The HillTube

Mitt Romney: Jobs numbers a 'hammer blow to the struggling middle class'

ADVERTISEMENT
"These numbers are not just statistics, they're real people, really suffering, having hard times," Romney said.

After blasting the president's economic plan, Romney argued that his experience in business made him a superior alternative to the president.

"This is not a mystery for me. This is not theory, this is practice," Romney said, adding that his economic plan "is not based on spending years in academics talking about theories, it's based on actually having a job in the private sector."

Romney also made concrete pledges to add 12 million jobs within his first term and have America completely energy independent by the end of his second.

He also returned to hammering Obama on his "you didn't build that" remark, drawing a standing ovation from the crowd as he declared that "it may go down as the most famous quote of his entire presidency."

Romney dismissed Democratic objections that that quote had been taken out of context by saying that a reading of the full speech revealed "the context is worse than the quote."

"We celebrate people who work hard, we celebrate achievement in this country, we do not celebrate government," Romney said.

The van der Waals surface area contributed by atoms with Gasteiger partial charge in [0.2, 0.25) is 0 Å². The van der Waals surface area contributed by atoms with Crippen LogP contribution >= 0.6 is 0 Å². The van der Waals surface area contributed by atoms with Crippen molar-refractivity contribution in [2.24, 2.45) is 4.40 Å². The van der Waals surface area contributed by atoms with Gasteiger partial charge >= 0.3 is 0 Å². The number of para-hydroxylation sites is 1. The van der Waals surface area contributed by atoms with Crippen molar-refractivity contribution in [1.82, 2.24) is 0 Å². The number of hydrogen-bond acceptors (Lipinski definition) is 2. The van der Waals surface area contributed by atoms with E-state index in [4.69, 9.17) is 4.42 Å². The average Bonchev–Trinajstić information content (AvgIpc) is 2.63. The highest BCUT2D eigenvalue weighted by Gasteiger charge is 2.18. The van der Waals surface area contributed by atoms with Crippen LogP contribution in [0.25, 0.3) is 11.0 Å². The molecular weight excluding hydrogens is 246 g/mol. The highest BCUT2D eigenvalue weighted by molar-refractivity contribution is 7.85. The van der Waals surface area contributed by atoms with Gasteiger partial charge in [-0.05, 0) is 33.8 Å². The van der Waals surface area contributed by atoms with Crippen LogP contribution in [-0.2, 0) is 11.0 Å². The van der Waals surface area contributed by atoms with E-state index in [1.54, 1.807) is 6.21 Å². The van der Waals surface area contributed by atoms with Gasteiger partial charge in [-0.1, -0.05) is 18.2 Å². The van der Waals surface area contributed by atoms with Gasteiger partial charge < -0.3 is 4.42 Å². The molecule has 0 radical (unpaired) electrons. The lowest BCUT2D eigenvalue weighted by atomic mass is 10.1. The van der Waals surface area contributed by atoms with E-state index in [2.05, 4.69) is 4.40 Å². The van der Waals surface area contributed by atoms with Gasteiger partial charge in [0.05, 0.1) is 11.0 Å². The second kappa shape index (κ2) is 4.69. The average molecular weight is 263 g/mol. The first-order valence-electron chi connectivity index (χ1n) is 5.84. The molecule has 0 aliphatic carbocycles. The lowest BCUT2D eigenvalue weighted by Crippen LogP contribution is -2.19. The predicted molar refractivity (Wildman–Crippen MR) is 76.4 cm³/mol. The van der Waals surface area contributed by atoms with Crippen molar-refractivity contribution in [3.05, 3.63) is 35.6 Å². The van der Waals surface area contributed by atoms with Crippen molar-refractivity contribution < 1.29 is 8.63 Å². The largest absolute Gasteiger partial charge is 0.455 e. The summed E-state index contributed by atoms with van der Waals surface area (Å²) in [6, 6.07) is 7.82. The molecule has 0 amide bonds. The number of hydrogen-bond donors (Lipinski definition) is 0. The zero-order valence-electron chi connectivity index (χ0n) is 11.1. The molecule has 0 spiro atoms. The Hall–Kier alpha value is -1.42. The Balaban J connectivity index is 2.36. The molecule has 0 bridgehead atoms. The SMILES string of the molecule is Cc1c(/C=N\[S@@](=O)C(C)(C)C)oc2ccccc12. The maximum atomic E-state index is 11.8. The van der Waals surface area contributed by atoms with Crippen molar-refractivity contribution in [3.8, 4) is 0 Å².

The Republican hopeful also touted his endorsement from former Polish President Lech Walesa, placing Walesa into the same company as civil-rights icon Rosa Parks. Romney entered into a lengthy discussion of civil-rights battles across the globe, mentioning at one point former Secretary of State Condoleezza Rice — rumored to be on his shortlist for vice presidential candidates.

Romney also looked to rebut charges from Obama, who this week has been hammering his rival over a report that found Romney's tax plan would likely increase taxes on middle-income voters and benefit the wealthiest Americans. During a competing speech at the same time Friday, Obama accused Republicans of "upside down economics."

"The people standing behind me shouldn’t have to pay more just so that the wealthiest Americans can pay less," Obama said.

But Romney said a study from Rice University found that his plan would create millions of new jobs and that competition for those spots would drive salaries up across the board.

"This is a time for choice for America," Romney said.